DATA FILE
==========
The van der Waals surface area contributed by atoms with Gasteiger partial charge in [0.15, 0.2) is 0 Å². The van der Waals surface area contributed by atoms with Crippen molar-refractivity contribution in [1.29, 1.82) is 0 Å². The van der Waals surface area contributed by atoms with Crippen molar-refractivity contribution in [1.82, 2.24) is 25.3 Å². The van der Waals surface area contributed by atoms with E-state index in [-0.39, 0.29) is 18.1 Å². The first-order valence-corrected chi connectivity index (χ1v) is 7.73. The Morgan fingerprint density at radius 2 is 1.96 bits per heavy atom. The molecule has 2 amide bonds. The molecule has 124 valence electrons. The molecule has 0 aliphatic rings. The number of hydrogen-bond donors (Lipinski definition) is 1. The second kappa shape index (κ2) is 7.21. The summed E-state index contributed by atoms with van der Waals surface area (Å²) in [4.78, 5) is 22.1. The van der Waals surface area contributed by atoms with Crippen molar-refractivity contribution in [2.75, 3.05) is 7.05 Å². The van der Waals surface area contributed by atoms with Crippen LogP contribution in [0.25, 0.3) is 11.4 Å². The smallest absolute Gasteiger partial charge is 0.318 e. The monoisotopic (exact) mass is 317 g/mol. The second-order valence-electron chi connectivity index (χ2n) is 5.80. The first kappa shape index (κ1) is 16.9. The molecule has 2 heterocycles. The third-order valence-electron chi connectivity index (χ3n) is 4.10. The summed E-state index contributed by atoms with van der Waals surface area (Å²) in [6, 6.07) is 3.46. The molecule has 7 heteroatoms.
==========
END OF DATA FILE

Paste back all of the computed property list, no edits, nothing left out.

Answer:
The van der Waals surface area contributed by atoms with Gasteiger partial charge in [0.15, 0.2) is 0 Å². The van der Waals surface area contributed by atoms with Crippen molar-refractivity contribution in [1.29, 1.82) is 0 Å². The van der Waals surface area contributed by atoms with Crippen molar-refractivity contribution in [1.82, 2.24) is 25.3 Å². The van der Waals surface area contributed by atoms with E-state index in [-0.39, 0.29) is 18.1 Å². The first-order valence-corrected chi connectivity index (χ1v) is 7.73. The Morgan fingerprint density at radius 2 is 1.96 bits per heavy atom. The molecule has 2 amide bonds. The molecule has 124 valence electrons. The molecule has 0 aliphatic rings. The number of hydrogen-bond donors (Lipinski definition) is 1. The second kappa shape index (κ2) is 7.21. The summed E-state index contributed by atoms with van der Waals surface area (Å²) in [4.78, 5) is 22.1. The van der Waals surface area contributed by atoms with Crippen molar-refractivity contribution in [2.75, 3.05) is 7.05 Å². The van der Waals surface area contributed by atoms with Crippen LogP contribution in [0.25, 0.3) is 11.4 Å². The smallest absolute Gasteiger partial charge is 0.318 e. The monoisotopic (exact) mass is 317 g/mol. The second-order valence-electron chi connectivity index (χ2n) is 5.80. The first kappa shape index (κ1) is 16.9. The molecule has 2 heterocycles. The third-order valence-electron chi connectivity index (χ3n) is 4.10. The summed E-state index contributed by atoms with van der Waals surface area (Å²) in [6, 6.07) is 3.46. The molecule has 7 heteroatoms.